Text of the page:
Expectations for a Fed bond buying program vary but are for slightly more mortgage-backed securities than Treasuries generally about $30 billion monthly for the former and $35 billion monthly for the latter.

If the Fed opts for a stimulus involving the purchase of Treasuries and mortgage-backed securities, it is expected to be open-ended, i.e. no time and quantity limits.

WHAT IF the Fed delays a stimulus? In that case, I expect the market to take a hit down to the DJIA 13,000 area (S&P 500: 1400).

CONCLUSION: Big picture: We are moving closer to an effort to boost economies here and in Europe. Toss in China and Japan and you have a real springboard for global recovery. That would be huge ! This is a global problem, and the solution is global, unless there is to be a fragmented economic recovery. It will take time, and may not happen.

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TODAY: Traders often use “news” following a sharp move up in stock prices to sell. Unless the Fed proposes something new here, I expect traders to sell. I am not sure what the Street’s computers are programmed to do. Odds favor – BUY.
FACEBOOK (FB) at $20.93:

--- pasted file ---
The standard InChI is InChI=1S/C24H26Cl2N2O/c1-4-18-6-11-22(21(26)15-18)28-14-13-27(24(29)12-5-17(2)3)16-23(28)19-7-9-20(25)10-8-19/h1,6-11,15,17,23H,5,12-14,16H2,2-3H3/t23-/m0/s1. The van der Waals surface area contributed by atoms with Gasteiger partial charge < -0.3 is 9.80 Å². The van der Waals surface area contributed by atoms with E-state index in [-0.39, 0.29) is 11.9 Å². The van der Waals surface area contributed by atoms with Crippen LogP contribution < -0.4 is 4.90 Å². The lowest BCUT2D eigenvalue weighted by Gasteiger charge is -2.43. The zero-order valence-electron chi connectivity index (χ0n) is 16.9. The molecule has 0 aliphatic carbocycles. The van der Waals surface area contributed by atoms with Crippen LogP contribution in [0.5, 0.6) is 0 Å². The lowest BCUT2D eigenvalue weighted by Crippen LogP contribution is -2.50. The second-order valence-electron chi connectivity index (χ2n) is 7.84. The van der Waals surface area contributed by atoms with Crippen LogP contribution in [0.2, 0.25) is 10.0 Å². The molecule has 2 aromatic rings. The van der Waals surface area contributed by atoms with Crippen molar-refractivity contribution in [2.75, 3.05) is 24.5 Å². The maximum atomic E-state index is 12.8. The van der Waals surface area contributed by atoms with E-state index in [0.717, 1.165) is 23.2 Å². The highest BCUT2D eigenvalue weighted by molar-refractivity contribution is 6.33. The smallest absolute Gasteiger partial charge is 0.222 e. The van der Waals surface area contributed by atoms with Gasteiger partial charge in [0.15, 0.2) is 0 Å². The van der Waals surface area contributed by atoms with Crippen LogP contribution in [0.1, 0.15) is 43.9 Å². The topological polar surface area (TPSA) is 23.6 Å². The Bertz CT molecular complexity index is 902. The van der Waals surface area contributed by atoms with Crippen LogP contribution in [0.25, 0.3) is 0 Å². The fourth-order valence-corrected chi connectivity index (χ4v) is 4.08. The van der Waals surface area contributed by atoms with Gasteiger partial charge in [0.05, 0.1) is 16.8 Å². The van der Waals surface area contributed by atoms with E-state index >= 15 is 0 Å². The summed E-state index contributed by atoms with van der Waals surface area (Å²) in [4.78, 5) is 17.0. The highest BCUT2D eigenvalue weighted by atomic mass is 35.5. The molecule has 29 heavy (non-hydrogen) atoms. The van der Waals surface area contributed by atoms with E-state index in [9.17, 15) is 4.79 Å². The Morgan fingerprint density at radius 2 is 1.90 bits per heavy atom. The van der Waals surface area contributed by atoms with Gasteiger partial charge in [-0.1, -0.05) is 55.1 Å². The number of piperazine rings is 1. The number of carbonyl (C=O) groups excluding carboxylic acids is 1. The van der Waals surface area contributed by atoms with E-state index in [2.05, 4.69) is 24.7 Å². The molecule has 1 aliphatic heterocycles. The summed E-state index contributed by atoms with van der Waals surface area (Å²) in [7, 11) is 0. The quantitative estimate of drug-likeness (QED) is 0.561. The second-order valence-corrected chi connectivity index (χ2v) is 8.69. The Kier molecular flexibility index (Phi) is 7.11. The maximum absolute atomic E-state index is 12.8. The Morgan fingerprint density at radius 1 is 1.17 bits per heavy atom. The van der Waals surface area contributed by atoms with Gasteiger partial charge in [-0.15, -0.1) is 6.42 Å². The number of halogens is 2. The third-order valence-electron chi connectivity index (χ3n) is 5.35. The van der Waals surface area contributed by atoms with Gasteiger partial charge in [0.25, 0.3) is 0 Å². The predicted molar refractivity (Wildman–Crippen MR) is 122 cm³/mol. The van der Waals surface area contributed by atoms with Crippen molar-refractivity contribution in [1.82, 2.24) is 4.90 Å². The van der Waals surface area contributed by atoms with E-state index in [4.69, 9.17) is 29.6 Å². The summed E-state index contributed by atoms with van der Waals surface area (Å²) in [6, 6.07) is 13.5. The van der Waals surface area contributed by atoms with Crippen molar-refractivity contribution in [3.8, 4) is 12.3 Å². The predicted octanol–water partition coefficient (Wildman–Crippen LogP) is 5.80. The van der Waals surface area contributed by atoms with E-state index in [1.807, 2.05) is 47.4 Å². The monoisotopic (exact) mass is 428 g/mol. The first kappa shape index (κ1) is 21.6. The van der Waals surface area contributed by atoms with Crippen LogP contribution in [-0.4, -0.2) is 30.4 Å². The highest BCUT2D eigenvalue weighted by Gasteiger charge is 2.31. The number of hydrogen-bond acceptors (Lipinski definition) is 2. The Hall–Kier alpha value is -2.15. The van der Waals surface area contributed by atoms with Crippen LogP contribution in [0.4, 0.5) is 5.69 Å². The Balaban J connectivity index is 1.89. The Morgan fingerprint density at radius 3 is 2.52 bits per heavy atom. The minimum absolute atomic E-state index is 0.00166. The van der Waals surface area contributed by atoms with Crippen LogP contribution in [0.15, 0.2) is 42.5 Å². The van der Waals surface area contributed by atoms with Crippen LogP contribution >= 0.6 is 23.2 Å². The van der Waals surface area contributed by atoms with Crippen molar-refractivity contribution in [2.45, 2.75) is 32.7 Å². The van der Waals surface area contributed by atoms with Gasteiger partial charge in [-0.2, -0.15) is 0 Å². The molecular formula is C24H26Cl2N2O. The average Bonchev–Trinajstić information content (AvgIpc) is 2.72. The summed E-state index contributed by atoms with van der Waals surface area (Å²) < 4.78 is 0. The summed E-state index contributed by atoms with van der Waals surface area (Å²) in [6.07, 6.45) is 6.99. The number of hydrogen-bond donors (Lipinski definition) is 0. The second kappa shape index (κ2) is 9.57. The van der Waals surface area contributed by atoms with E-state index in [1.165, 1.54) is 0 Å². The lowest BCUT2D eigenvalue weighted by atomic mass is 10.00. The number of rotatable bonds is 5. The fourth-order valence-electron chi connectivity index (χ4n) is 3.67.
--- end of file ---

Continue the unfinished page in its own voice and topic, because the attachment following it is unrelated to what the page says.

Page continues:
Buying “gap” opens is risky. FB opened yesterday the morning after at $20.76, up $1.50 from Tuesday’s close. It closed at $20.93. That’s why I urged caution about “buying the open.”

Resistance starts at $21.38, support now rises to $19.88. In anticipation of FB CEO Mark Zuckenberg’s interview after the close Monday, the stock broke up through resistance at $19.25, tuning from negative to positive on Monday in anticipation of CEO Mark Zuckenberg’s Monday afternoon interview, the first since the company went public in May this year.

Zuckerberg explained that FB is going “mobile,” that it erred in its decision to code in HTML5, that it cost the company two years in progress. We couldn’t get the quality we wanted, he said, adding they had to start over and rewrite its applications code in “native,” which is capable of greater things.